IT. Expert System.

C#

Lexical analysis


The input production defines the lexical structure of a C# source file. Each source file in a C# program must conform to this lexical grammar production.

input:
input-sectionopt

input-section:
input-section-part
input-section input-section-part

input-section-part:
input-elementsopt new-line
pp-directive

input-elements:
input-element
input-elements input-element

input-element:
whitespace
comment
token

Five basic elements make up the lexical structure of a C# source file: Line terminators , white space , comments , tokens , and pre-processing directives . Of these basic elements, only tokens are significant in the syntactic grammar of a C# program .

The lexical processing of a C# source file consists of reducing the file into a sequence of tokens which becomes the input to the syntactic analysis. Line terminators, white space, and comments can serve to separate tokens, and pre-processing directives can cause sections of the source file to be skipped, but otherwise these lexical elements have no impact on the syntactic structure of a C# program.

When several lexical grammar productions match a sequence of characters in a source file, the lexical processing always forms the longest possible lexical element. For example, the character sequence // is processed as the beginning of a single-line comment because that lexical element is longer than a single / token.

      1. Line terminators

Line terminators divide the characters of a C# source file into lines.

new-line:
Carriage return character (U+000D)
Line feed character (U+000A)
Carriage return character (U+000D) followed by line feed character (U+000A)
Next line character (U+0085)
Line separator character (U+2028)
Paragraph separator character (U+2029)

For compatibility with source code editing tools that add end-of-file markers, and to enable a source file to be viewed as a sequence of properly terminated lines, the following transformations are applied, in order, to every source file in a C# program:

  • If the last character of the source file is a Control-Z character (U+001A), this character is deleted.

  • A carriage-return character (U+000D) is added to the end of the source file if that source file is non-empty and if the last character of the source file is not a carriage return (U+000D), a line feed (U+000A), a line separator (U+2028), or a paragraph separator (U+2029).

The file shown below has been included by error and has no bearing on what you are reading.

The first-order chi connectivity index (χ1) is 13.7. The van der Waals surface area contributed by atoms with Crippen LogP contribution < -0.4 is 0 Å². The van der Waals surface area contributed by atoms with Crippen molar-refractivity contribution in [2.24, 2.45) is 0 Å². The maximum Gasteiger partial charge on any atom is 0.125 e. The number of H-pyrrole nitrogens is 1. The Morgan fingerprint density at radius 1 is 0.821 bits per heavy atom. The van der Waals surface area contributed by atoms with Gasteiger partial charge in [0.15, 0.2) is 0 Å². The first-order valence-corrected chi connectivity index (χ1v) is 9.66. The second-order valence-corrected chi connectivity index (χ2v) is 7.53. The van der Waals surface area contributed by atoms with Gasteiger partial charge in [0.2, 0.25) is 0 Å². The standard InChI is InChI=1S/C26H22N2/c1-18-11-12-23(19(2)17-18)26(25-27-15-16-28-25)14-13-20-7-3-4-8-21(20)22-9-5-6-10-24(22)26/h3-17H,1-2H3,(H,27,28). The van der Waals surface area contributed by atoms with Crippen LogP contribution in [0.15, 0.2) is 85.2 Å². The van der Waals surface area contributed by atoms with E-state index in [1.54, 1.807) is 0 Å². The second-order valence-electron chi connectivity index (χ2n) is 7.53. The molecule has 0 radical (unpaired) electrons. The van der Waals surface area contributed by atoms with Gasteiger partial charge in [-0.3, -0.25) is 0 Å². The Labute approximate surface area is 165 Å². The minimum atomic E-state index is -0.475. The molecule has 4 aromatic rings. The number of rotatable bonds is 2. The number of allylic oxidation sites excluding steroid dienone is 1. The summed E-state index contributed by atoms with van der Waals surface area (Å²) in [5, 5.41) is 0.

1. Comments

Two forms of comments are supported: single-line comments and delimited comments. Single-line comments start with the characters // and extend to the end of the source line. Delimited comments start with the characters /* and end with the characters */. Delimited comments may span multiple lines.

comment:
single-line-comment
delimited-comment

single-line-comment:
// input-charactersopt

input-characters:
input-character
input-characters input-character

input-character:
Any Unicode character except a new-line-character

new-line-character:
Carriage return character (U+000D)
Line feed character (U+000A)
Next line character (U+0085)
Line separator character (U+2028)
Paragraph separator character (U+2029)

delimited-comment:
/* delimited-comment-textopt asterisks /

delimited-comment-text:
delimited-comment-section
delimited-comment-text delimited-comment-section

delimited-comment-section:
/
asterisksopt not-slash-or-asterisk

asterisks:
*
asterisks *

not-slash-or-asterisk:
Any Unicode character except / or *

Comments do not nest. The character sequences /* and */ have no special meaning within a // comment, and the character sequences // and /* have no special meaning within a delimited comment.

Comments are not processed within character and string literals.

The example

/* Hello, world program
This program writes “hello, world” to the console
*/
class Hello
{
static void Main() {
System.Console.WriteLine("hello, world");
}
}

includes a delimited comment.

The example

// Hello, world program
// This program writes “hello, world” to the console
//
class Hello // any name will do for this class
{
static void Main() { // this method must be named "Main"
System.Console.WriteLine("hello, world");
}
}

shows several single-line comments.

      1. White space

White space is defined as any character with Unicode class Zs (which includes the space character) as well as the horizontal tab character, the vertical tab character, and the form feed character.

whitespace:
Any character with Unicode class Zs
Horizontal tab character (U+0009)
Vertical tab character (U+000B)
Form feed character (U+000C)



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